Stuck on sofa fed up

Matia83 Member Posts: 5
edited 10. Feb 2019, 07:01 in Living with arthritis
Hi all I'm new here just bear with me while I find my feet. I'm 35 single mom from southwest diagnosed with psoriatic arthritis, central sensitivity syndrome, generalized anxiety disorder and IBS. I'm going through a tough treatment regime which includes methotrexate, sulfalazine, predisolone, naproxen, omeprazole folic acid and painkillers. Physiotherapy, hydrotherapy and occupational therapy.
I've had to apply for ESA and PIP so I'm dreading the assessments for them.
I'm on my own stuck on my sofa on strict rest by nurse and consultant as my bloodwork is a mess. I'm completely swollen even my face, my legs are so heavy they don't want to move and I'm so so bored. There is only so many hours in the day you can 'sleep it off'. I'm lonely kids are older and get on with their own stuff so I have no one to talk to :( I was hoping to be able to socialise through this forum but you will have to bear with me as typing is agony but I think I'm going to lose my marbles if I don't do something ;) thanks for reading
From M xx


  • stickywicket
    stickywicket Member Posts: 27,719
    edited 30. Nov -1, 00:00
    Hi there, Matia. I'm sorry you're feeling so low right now but I'm sure I would be too if I was having to be sofa-bound all day. At least you've made a start to make your life better by coming on here for company. I hope we can help.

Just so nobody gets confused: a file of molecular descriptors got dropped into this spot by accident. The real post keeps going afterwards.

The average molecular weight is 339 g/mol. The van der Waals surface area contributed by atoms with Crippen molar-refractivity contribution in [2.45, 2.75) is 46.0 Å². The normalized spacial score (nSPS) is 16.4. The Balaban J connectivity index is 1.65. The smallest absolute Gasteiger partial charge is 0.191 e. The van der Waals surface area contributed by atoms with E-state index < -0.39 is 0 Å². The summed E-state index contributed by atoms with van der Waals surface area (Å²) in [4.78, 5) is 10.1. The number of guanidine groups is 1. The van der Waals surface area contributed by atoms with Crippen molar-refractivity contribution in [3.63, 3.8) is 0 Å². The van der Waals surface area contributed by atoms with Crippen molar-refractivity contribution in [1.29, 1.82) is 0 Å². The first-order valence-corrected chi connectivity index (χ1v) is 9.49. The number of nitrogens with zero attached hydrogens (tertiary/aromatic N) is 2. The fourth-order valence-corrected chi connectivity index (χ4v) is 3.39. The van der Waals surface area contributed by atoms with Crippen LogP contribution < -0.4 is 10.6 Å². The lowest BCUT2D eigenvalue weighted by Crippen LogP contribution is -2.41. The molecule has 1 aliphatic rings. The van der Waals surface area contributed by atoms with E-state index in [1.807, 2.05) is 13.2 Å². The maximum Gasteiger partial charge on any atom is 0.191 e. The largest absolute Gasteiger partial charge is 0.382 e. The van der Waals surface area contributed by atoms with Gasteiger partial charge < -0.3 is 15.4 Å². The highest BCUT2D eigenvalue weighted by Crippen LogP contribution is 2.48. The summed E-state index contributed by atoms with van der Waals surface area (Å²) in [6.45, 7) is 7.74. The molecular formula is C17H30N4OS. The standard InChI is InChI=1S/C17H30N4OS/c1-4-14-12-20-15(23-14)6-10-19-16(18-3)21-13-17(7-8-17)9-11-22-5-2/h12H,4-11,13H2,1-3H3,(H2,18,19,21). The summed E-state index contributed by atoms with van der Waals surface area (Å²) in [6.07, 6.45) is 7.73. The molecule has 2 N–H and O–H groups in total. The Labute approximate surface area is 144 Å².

I understand PsA and IBS but I had to look up 'central sensitivity syndrome'. It sounds rough. If your nerves are over-sensitised is there no way to de-sensitise them? Obviously not, or they'd be doing it.

    Your meds regime, though, sounds pretty normal. I take meth, hydroxychloroquine (another DMARD), folic acid, omep and, when absolutely necessary, co-codamol. My stomach won't do NSAIDS any more and, as for steroids, I avoid them whenever possible. (Are they responsible for your 'swollen face'? They are renowned for causing 'moon face'. I've had it when on them.) It's great that they're giving you physio and hydro. Hydro is always the coveted treatment as it really does help so much. We can do far more in the water, with our bodies supported, than outside it.

    Whenever I'm more or less confined to the recliner after an operation, I have a variety of techniques to get me through the day, avoid boredom, postpone pain relief (because I'm no longer thinking about it) and generally make me feel better. Visitors are great though sometimes only in small doses. Then there are the prescribed exercises. Not necessarily a joy to do but so essential to recovery. I read all the books I've been meaning to read but not had time for before. I do computer games – anything to take my mind off the pain and postpone the next round of pain relief. And, when all else fails, I watch the box. Pain is horrible but, the more we think about it the worse it gets so I consider any form of distraction is good.

    How are you managing to cook? Does the family help? Healthy food is so necessary for recovery too. But some healthy food requires little or no preparation. Salads and fruit (better still, raw veg) are great. Soups can be healthy. Eggs can be quick and versatile. Fish (even fish fingers) cooks quickly and frozen veg, which can be every bit as healthy as fresh, cook in minutes.